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#Podcast: Writing the rules of native advertising

October 25th, 2013 | No Comments | Posted by in Advertising, Podcast
Image by Thinkstock

Image by Thinkstock

Native advertising is one of the buzzwords of 2013.

Brands keen to get the attention of readers are sponsoring content on news sites, and publishers enthusiastic to explore new revenue streams are trying it out.

Forbes, BuzzFeed, Huffington Post, the Guardian and Wall Street Journal have all gone native. Meanwhile businesses, from Benetton to Google, are becoming publishers of branded journalism.

In this podcast we explore the guidelines proposed by AOL UK and the Huffington Post, ideas from News Corporation, and those put forward by a journalist who has spent the past year researching branded journalism.

We discuss the opportunities and risks of native advertising with:

  • Raju Narisetti, senior vice-president and deputy head of strategy at News Corporation
  • Carla Buzasi, editor-in-chief, Huffington Post UK
  • Ebele Wybenga, journalist and author of The Editorial Age

You can hear future podcasts by signing up to the Journalism.co.uk iTunes podcast feed.

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Beet.TV: The New York Times, real-time advertising and Twitter trending data

February 19th, 2013 | No Comments | Posted by in Advertising, Editors' pick
Image by petesimon on Flickr. Some rights reserved

Image by petesimon on Flickr. Some rights reserved

Beet.TV has an interesting video with Michael Zimbalist, vice president for research & development, and operations at the New York Times, in which he discusses a new advertising tool called Spark which utilises the Times’s data on stories trending on social media.

According to Beet.TV the tool “serves display advertising into stories as they are trending on Twitter, matched with the demographics of the users who ‘touch’ the story on the social network”.

In the video Zimbalist adds that the Times has been “tracking mentions of Times content in Twitter for a really long time”.

As a result the news outlet has “been able to look at different types of content and different people who spread the content and begin to model out which content will start trending”.

See a video of the discussion below:

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#GEN2012: There is ‘great opportunity’ in local advertising

May 30th, 2012 | No Comments | Posted by in Advertising, Events, Local media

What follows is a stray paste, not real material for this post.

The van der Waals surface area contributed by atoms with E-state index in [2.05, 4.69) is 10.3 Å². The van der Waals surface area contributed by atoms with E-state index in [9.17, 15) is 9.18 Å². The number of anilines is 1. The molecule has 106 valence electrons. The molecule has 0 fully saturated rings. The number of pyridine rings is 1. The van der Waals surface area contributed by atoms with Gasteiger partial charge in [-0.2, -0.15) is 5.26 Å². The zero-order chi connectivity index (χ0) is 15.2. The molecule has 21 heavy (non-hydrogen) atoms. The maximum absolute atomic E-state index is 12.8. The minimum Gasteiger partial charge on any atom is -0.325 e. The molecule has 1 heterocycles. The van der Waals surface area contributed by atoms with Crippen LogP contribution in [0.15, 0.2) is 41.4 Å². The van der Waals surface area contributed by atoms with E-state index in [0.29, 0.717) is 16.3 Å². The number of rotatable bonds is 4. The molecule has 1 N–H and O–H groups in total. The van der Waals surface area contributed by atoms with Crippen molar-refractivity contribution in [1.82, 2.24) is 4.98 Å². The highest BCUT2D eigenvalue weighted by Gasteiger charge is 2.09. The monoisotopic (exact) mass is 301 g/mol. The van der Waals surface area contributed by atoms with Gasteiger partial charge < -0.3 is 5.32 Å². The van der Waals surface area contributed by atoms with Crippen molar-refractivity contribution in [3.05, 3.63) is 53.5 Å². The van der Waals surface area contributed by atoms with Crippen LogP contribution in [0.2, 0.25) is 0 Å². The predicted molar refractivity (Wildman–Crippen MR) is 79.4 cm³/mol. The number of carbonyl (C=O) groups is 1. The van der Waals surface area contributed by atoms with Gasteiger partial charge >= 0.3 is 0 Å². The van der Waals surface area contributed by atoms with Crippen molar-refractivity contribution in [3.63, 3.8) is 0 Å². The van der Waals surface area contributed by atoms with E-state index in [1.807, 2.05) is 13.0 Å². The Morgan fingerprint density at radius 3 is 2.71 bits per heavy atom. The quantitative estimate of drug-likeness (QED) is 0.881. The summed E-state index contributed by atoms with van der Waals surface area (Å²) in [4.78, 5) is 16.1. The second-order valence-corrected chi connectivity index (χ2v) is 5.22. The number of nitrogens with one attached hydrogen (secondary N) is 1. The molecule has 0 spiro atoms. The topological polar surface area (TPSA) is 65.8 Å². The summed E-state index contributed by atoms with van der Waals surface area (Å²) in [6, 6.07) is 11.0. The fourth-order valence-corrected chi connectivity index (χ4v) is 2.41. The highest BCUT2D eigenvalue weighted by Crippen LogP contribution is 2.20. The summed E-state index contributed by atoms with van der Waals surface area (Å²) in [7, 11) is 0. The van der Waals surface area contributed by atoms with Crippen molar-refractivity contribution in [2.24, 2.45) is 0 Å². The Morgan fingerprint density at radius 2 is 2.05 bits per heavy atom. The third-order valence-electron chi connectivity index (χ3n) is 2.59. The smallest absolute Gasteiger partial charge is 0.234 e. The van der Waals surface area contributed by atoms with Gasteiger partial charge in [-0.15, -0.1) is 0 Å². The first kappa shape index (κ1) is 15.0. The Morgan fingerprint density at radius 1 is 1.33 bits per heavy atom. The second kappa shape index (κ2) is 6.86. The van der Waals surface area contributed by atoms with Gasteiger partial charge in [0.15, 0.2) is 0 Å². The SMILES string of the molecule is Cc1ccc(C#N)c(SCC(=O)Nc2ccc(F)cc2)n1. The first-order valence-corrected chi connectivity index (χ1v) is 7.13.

Local online advertising is one of the top opportunities for growth for news publishers this year, according to a new trends report by World Newsmedia Network due to be published in September and previewed at the News World Summit in Paris today.

World Newsmedia Network chief executive Martha Stone said:

Local advertising is on the up – it is a great opportunity – but half is coming from pure players like Google, Microsoft, Facebook. Only a quarter is from newspapers, 10 per cent is going to local TV and about 11 per cent directories like Yellow Pages.

We can’t let the pure plays and telecom groups take that money from us. We need to take that opportunity and run with it.

The group’s new World Digital Media Trends report will also identify the Asia Pacific region as a key growth area.

The opportunities for revenue are diminishing in traditional media – they’re in negative territory for newspapers, zero per cent growth in television and you see all kinds of opportunities for digital forms of media. The traditional media aren’t looking good.

Traditionally the strong markets for online advertising have been the developed countries of North America, Europe and Japan but that’s starting to change in a big way and the developed world is starting to kick in with the advertising opportunities online.

She added:

South Korea is the biggest consumer of downloading apps next to US, Sweden, South Africa and Japan.

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#ftmedia12: FT content revenues could overtake advertising in 2012

March 7th, 2012 | 1 Comment | Posted by in Advertising, Business, Journalism

Image copyright Chris Young/PA

This year “could well be” the first year in its history that content revenues, including print and digital, overtake advertising revenues at the Financial Times, its chief executive, John Ridding, told the news organisation’s Digital Media Conference today.

The latest figures show content revenues for the FT accounted for 41 per cent in 2011, while advertising revenues accounted for the majority.

Speaking on a panel debating “the future of digital journalism and news”, Ridding said the FT’s relationship with its readers has helped to “sustain” quality journalism.

Having that understanding about what readers want is very helpful in continuing to improve the quality of journalism we provide.

We are confident in the business model and confident it will not just sustain quality journalism but enable us to further build quality journalism.

The site currently offers free registration which gives users access to eight articles a month, after which they would need to pay a subscription to access further content.

During the panel Ridding also spoke about mobile, which he said has been “a complete game-changer” for the FT.

One of my issues to start with was will the kind of content we do work on mobile? The answer is yes.